- Credit card bills
- Records of who you have emailed
- Records of which Internet sites you have visited
- Records of what searches you made in search engines
These are all 100% amenable to the logic the Justices used in this decision.
I don't mean that law enforcement shouldn't be able to subpoena these records ever. But they need to at least go to a judge and say "we want to see Warren's phone records from X to Y date because we suspect him of Z for the following reasons."
Does it bother anyone else that the only complaint voiced in this article about government requirements for building in surveillance backdoors into the Internet is about the cost?
Oh, and by the way, note the date on the act in question. 1994 makes it a Clinton-era law crafted after the first attempt to bomb the WTC. All of you Democrats who feel smugly certain that civil liberties will be safe if only your party was in charge should note how closely the Patriot Act resembles Clinton's proposed anti-terrorism bill. Just as Republicans have found that politicians shed their small government talk once they are in charge, our country's leadership tends to abandon any past queasiness about trampling on civil liberties once in a position of power, no matter what party they represent.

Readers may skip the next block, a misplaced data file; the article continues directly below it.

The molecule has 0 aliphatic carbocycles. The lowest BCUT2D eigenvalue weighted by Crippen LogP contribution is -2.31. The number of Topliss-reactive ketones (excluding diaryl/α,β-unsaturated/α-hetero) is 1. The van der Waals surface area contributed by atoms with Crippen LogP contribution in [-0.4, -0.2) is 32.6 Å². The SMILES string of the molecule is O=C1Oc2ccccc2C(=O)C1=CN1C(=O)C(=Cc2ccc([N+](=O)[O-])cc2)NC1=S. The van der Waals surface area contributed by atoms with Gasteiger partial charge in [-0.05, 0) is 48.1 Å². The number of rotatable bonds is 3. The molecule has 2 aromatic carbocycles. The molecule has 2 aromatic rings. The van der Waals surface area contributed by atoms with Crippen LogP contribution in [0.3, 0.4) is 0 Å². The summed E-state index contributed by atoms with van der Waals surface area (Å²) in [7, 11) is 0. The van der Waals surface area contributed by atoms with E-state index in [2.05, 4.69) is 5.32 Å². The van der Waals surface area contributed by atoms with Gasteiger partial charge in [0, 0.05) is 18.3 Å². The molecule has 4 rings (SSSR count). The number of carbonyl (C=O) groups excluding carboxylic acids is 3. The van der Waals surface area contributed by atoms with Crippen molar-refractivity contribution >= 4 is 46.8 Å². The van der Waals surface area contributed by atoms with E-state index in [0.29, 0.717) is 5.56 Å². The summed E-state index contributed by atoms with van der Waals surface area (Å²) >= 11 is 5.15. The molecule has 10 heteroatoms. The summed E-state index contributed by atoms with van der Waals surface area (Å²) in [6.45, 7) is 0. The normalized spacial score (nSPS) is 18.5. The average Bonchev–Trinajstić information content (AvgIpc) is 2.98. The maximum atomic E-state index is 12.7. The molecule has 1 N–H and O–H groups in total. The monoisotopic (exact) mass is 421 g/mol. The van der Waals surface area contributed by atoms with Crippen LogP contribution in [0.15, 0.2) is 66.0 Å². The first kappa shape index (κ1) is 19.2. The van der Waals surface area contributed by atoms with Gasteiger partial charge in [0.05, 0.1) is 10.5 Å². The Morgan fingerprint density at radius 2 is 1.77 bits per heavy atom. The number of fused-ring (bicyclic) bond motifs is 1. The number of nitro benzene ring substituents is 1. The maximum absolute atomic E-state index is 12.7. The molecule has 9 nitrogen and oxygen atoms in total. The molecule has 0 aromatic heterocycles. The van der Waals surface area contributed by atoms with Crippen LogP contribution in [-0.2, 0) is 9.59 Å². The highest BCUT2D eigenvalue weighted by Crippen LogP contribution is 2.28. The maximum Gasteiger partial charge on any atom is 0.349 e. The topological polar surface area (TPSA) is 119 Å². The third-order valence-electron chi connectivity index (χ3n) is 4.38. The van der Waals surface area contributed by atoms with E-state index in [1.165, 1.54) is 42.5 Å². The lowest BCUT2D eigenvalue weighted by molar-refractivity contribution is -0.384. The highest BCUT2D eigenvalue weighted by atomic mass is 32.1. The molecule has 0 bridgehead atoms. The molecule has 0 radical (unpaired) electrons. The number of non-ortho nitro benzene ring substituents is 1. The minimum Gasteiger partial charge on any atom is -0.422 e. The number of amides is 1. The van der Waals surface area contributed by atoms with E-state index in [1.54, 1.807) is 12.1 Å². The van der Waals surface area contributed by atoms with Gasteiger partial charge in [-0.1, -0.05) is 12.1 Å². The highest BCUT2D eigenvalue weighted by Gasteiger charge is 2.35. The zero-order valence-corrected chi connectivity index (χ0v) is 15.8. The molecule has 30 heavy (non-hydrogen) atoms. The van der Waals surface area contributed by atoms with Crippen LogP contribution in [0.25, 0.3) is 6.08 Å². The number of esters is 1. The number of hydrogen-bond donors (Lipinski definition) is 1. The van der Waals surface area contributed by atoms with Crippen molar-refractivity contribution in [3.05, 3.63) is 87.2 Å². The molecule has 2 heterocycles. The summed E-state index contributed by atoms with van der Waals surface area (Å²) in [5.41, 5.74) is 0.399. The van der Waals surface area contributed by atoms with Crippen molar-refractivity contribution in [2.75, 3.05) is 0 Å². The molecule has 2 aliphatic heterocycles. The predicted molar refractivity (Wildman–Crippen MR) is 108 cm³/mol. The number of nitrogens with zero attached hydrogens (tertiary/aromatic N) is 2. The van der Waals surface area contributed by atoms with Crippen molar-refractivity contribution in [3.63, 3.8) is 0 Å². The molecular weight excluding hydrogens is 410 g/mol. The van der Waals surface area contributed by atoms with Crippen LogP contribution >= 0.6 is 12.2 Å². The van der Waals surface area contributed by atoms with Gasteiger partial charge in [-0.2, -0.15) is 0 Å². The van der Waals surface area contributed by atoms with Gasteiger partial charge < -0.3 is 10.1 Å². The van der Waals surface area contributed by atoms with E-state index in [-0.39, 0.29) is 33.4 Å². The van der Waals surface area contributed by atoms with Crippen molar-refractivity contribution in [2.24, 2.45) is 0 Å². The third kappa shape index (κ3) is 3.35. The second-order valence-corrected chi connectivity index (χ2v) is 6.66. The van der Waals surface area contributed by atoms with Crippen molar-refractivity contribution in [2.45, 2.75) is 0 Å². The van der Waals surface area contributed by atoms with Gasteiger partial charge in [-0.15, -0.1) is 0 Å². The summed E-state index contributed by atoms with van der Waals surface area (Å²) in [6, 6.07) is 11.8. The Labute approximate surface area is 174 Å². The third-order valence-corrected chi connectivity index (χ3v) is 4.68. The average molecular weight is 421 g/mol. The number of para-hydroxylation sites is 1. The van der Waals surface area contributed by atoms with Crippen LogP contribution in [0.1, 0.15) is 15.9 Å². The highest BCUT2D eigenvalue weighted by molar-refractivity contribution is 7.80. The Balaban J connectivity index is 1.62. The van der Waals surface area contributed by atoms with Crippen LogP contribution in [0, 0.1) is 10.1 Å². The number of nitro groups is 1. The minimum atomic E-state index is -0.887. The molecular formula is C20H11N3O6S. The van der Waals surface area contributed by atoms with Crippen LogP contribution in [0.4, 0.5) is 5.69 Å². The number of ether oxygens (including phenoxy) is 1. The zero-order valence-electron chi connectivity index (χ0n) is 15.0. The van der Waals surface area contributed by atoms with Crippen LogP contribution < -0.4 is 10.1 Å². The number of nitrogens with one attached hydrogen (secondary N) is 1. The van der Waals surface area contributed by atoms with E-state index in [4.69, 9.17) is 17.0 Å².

I guess I avoided it when I was growing up in Houston, but there sure seems to be something in the water down there as first our Houston-raised president, and now Houston's police chief, seem awfully fond of surveillance. From Tom Kirkendall:
Anne Linehan and Charles Kuffner are two of Houston's best bloggers on local political matters, and they have been covering an emerging story that amazingly appears to be flying below the radar screen of most Houstonians -- i.e., Houston Police Chief Harold Hurtt's
plan announced last week proposing to place surveillance cameras in
apartment complexes, downtown streets, shopping malls and even private homes to fight crime during a shortage of police officers.
Building permits should require malls and large apartment
complexes to install surveillance cameras, Hurtt said. And if a
homeowner requires repeated police response, it is reasonable to
require camera surveillance of the property, he said.
And the Chief's justification for surveillance cameras in private homes?:
"I know a lot of people are concerned about Big Brother,
but my response to that is, if you are not doing anything wrong, why
should you worry about it?"
H'mm. That is not the kind of reasoning that one would find in, say, The Federalist Papers, now is it?